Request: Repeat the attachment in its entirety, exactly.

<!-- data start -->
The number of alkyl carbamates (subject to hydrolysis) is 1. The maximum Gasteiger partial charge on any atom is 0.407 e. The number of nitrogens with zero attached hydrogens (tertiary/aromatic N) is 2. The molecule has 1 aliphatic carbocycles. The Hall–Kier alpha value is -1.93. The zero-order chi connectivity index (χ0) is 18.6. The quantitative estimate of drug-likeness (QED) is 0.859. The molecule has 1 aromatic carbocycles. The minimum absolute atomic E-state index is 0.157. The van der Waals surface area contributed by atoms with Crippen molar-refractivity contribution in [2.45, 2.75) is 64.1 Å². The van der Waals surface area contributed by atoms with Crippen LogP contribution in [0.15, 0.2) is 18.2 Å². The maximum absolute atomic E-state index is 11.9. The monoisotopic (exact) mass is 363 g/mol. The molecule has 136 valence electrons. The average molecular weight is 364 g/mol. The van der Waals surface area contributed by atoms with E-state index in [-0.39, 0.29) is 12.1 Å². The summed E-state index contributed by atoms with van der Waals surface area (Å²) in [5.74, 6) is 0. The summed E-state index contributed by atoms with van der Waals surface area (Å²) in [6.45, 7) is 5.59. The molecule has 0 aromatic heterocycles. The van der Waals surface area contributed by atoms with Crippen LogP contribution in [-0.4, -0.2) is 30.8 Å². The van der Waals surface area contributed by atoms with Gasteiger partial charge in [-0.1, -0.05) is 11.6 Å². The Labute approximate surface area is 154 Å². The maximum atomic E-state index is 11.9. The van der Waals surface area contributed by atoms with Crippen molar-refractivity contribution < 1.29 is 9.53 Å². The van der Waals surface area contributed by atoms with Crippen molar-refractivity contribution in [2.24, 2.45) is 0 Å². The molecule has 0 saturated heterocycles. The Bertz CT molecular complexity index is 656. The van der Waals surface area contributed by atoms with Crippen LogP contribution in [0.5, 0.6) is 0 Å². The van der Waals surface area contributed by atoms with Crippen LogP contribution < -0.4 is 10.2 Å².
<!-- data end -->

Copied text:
The number of alkyl carbamates (subject to hydrolysis) is 1. The maximum Gasteiger partial charge on any atom is 0.407 e. The number of nitrogens with zero attached hydrogens (tertiary/aromatic N) is 2. The molecule has 1 aliphatic carbocycles. The Hall–Kier alpha value is -1.93. The zero-order chi connectivity index (χ0) is 18.6. The quantitative estimate of drug-likeness (QED) is 0.859. The molecule has 1 aromatic carbocycles. The minimum absolute atomic E-state index is 0.157. The van der Waals surface area contributed by atoms with Crippen molar-refractivity contribution in [2.45, 2.75) is 64.1 Å². The van der Waals surface area contributed by atoms with Crippen LogP contribution in [0.15, 0.2) is 18.2 Å². The maximum absolute atomic E-state index is 11.9. The monoisotopic (exact) mass is 363 g/mol. The molecule has 136 valence electrons. The average molecular weight is 364 g/mol. The van der Waals surface area contributed by atoms with E-state index in [-0.39, 0.29) is 12.1 Å². The summed E-state index contributed by atoms with van der Waals surface area (Å²) in [5.74, 6) is 0. The summed E-state index contributed by atoms with van der Waals surface area (Å²) in [6.45, 7) is 5.59. The molecule has 0 aromatic heterocycles. The van der Waals surface area contributed by atoms with Crippen LogP contribution in [-0.4, -0.2) is 30.8 Å². The van der Waals surface area contributed by atoms with Gasteiger partial charge in [-0.1, -0.05) is 11.6 Å². The Labute approximate surface area is 154 Å². The maximum atomic E-state index is 11.9. The van der Waals surface area contributed by atoms with Crippen molar-refractivity contribution < 1.29 is 9.53 Å². The van der Waals surface area contributed by atoms with Crippen molar-refractivity contribution in [2.24, 2.45) is 0 Å². The molecule has 0 saturated heterocycles. The Bertz CT molecular complexity index is 656. The van der Waals surface area contributed by atoms with Crippen LogP contribution in [0.5, 0.6) is 0 Å². The van der Waals surface area contributed by atoms with Crippen LogP contribution < -0.4 is 10.2 Å².